I used to tell myself that I couldn’t have more than four because I didn’t want people to think I was a Republican. When we’re at parties for my husband’s office, people regularly come up to me and say, “You have six kids? You don’t look like someone who has six kids. You can’t possibly.” Like I should be wearing an ankle-length denim jumper and big, puffy bangs. Or maybe a straightjacket. But this is a post about dispelling stereotypes, not reinforcing them. Suffice it to say, we are just as bad at temple attendance, Family Home Evening, scripture study, etc… as we were four kids ago. Worse, probably.
Kids from big families are overworked and not given the opportunities that kids in “normal” families get.
A few years ago, I was an adviser to the Laurels. I remember preparing for a lesson where the main story was about a girl who was the oldest kid in a large family, and her mother was busy and stressed, and the girl had something she wanted to do that would have conflicted with helping her mother. And the gist of the message was that the girl needed to get over herself and help her mom. I remember closing the book, getting online, and finding another story– I was not going to give that message to the YW in my ward. But I struggle with it as a mom. My oldest daughter is very responsible and likes to help out– her (just slightly) older brother has Asperger’s, and watching babies doesn’t come naturally to him. I do worry that I’m guilty of relying on Annie for help, especially more than I do on her brothers. But as far as opportunities go? My kids get plenty. Annie takes dance three nights a week, has viola and piano lessons, babysits, and gets together with friends all the time. That said, I am much more likely to pull the plug on activities that aren’t working out– like the dinnertime guitar lessons for which my oldest never, ever practiced.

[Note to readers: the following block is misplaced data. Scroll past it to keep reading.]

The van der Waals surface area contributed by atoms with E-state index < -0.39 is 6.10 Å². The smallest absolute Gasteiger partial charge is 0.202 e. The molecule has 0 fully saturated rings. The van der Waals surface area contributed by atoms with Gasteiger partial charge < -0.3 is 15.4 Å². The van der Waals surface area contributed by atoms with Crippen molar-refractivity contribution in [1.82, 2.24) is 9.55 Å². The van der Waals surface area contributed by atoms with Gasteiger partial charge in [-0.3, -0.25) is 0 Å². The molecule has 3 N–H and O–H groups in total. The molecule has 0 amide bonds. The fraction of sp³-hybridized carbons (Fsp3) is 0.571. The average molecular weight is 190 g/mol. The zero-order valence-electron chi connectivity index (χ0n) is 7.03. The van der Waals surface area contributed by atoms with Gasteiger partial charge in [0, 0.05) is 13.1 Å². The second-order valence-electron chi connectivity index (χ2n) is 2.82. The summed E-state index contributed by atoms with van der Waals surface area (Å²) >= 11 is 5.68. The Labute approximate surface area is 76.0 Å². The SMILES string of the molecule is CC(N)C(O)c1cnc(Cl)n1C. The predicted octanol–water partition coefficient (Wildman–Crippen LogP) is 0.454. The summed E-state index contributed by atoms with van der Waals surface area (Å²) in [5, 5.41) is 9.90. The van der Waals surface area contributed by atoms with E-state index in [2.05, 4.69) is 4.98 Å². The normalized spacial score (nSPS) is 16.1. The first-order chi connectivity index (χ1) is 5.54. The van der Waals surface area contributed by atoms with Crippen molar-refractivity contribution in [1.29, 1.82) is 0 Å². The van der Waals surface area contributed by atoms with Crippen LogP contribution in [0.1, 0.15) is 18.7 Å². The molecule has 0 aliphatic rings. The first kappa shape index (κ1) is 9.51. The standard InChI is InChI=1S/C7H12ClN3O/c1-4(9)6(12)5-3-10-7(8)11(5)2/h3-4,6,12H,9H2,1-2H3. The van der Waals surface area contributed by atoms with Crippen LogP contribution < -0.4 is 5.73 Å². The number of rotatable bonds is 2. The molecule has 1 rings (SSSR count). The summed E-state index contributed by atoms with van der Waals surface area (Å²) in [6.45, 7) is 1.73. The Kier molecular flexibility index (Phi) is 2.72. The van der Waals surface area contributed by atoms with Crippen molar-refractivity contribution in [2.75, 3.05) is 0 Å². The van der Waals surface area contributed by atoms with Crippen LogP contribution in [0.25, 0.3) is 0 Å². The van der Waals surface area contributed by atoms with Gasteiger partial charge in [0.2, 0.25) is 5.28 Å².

Mothers of large families spend all day behind the wheel of their Suburbans and Honda Odysseys.
This one is actually true.
That there isn’t enough money, attention, or love to go around.
Kids cost a lot– it’s true. And mine don’t go to private school or have ski passes like many of my husband’s colleagues’ kids do. The Lands’ End double-knee climber jeans I bought for my oldest got passed to my younger son, then to his three boy cousins, and might eventually come back to our last boy if I ask for them. You make do.
Anyone who has had more than one child has had the panic that they might not love the second child as much as the first. And then when that second child came into the family they realized how stupid they had been for worrying. It’s the same way with the fourth, fifth, and sixth kids. And not only do you love those kids, but they also have brothers and sisters to love on them. And to pay attention to them when Mom and Dad are giving someone else their own time. Yes, the one-on-one time might be when I’m driving them somewhere, or brushing their hair after a bath, but we figure out when to squeeze it in.
Big families aren’t for everyone, but they’re really not all that different from any other family. Just louder. And messier. And a whole lot of fun.
What are the myths of big families you’ve heard? Have they played out in your experience?